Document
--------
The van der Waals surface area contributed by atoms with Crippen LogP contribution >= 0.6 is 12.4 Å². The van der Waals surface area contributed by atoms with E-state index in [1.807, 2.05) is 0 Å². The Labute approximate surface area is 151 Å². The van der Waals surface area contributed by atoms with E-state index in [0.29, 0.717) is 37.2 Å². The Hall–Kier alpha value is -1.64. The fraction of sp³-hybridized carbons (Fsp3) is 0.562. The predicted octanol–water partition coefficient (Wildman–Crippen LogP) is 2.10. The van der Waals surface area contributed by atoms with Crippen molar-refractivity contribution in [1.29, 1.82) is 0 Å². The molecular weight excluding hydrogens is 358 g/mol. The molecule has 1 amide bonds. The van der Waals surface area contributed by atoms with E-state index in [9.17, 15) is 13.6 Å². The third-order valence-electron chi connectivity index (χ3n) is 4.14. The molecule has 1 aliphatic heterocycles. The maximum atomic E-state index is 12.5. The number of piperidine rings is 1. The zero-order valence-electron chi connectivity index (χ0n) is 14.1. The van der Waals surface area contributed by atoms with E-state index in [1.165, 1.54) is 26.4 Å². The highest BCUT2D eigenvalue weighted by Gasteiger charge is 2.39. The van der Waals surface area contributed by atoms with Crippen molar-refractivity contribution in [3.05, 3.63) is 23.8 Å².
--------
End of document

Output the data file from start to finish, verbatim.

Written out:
The van der Waals surface area contributed by atoms with Crippen LogP contribution >= 0.6 is 12.4 Å². The van der Waals surface area contributed by atoms with E-state index in [1.807, 2.05) is 0 Å². The Labute approximate surface area is 151 Å². The van der Waals surface area contributed by atoms with E-state index in [0.29, 0.717) is 37.2 Å². The Hall–Kier alpha value is -1.64. The fraction of sp³-hybridized carbons (Fsp3) is 0.562. The predicted octanol–water partition coefficient (Wildman–Crippen LogP) is 2.10. The van der Waals surface area contributed by atoms with Crippen molar-refractivity contribution in [1.29, 1.82) is 0 Å². The molecular weight excluding hydrogens is 358 g/mol. The molecule has 1 amide bonds. The van der Waals surface area contributed by atoms with E-state index in [9.17, 15) is 13.6 Å². The third-order valence-electron chi connectivity index (χ3n) is 4.14. The molecule has 1 aliphatic heterocycles. The maximum atomic E-state index is 12.5. The number of piperidine rings is 1. The zero-order valence-electron chi connectivity index (χ0n) is 14.1. The van der Waals surface area contributed by atoms with E-state index in [1.165, 1.54) is 26.4 Å². The highest BCUT2D eigenvalue weighted by Gasteiger charge is 2.39. The van der Waals surface area contributed by atoms with Crippen molar-refractivity contribution in [3.05, 3.63) is 23.8 Å².